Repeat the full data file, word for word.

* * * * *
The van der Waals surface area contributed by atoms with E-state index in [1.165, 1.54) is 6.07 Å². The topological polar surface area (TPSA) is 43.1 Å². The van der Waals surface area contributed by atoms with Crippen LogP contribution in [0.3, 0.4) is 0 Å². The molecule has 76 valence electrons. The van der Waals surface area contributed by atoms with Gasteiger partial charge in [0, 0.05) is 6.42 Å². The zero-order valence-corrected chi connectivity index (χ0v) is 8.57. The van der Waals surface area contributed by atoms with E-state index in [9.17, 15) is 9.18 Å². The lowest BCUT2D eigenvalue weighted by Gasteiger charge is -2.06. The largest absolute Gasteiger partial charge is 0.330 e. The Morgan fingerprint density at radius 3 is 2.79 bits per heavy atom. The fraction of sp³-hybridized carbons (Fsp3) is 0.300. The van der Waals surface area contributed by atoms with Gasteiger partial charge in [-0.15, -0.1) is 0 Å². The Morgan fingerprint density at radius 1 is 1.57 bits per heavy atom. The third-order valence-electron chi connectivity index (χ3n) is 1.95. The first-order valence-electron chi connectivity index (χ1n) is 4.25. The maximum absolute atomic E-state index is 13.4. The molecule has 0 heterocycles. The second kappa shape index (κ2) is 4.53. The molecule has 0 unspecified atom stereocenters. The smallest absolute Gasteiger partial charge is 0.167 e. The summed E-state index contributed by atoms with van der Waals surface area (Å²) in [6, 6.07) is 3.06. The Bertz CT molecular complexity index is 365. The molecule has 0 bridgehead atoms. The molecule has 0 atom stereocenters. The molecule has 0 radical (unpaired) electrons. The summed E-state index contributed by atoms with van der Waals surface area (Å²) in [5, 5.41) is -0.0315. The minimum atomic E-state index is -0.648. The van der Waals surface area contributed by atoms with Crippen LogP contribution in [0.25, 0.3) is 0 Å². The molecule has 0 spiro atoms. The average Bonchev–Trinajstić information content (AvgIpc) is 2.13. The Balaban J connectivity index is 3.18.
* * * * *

The van der Waals surface area contributed by atoms with E-state index in [1.165, 1.54) is 6.07 Å². The topological polar surface area (TPSA) is 43.1 Å². The van der Waals surface area contributed by atoms with Crippen LogP contribution in [0.3, 0.4) is 0 Å². The molecule has 76 valence electrons. The van der Waals surface area contributed by atoms with Gasteiger partial charge in [0, 0.05) is 6.42 Å². The zero-order valence-corrected chi connectivity index (χ0v) is 8.57. The van der Waals surface area contributed by atoms with E-state index in [9.17, 15) is 9.18 Å². The lowest BCUT2D eigenvalue weighted by Gasteiger charge is -2.06. The largest absolute Gasteiger partial charge is 0.330 e. The Morgan fingerprint density at radius 3 is 2.79 bits per heavy atom. The fraction of sp³-hybridized carbons (Fsp3) is 0.300. The van der Waals surface area contributed by atoms with Gasteiger partial charge in [-0.15, -0.1) is 0 Å². The Morgan fingerprint density at radius 1 is 1.57 bits per heavy atom. The third-order valence-electron chi connectivity index (χ3n) is 1.95. The first-order valence-electron chi connectivity index (χ1n) is 4.25. The maximum absolute atomic E-state index is 13.4. The molecule has 0 heterocycles. The second kappa shape index (κ2) is 4.53. The molecule has 0 unspecified atom stereocenters. The smallest absolute Gasteiger partial charge is 0.167 e. The summed E-state index contributed by atoms with van der Waals surface area (Å²) in [6, 6.07) is 3.06. The Bertz CT molecular complexity index is 365. The molecule has 0 bridgehead atoms. The molecule has 0 atom stereocenters. The molecule has 0 radical (unpaired) electrons. The summed E-state index contributed by atoms with van der Waals surface area (Å²) in [5, 5.41) is -0.0315. The minimum atomic E-state index is -0.648. The van der Waals surface area contributed by atoms with Crippen LogP contribution in [0.25, 0.3) is 0 Å². The molecule has 0 spiro atoms. The average Bonchev–Trinajstić information content (AvgIpc) is 2.13. The Balaban J connectivity index is 3.18.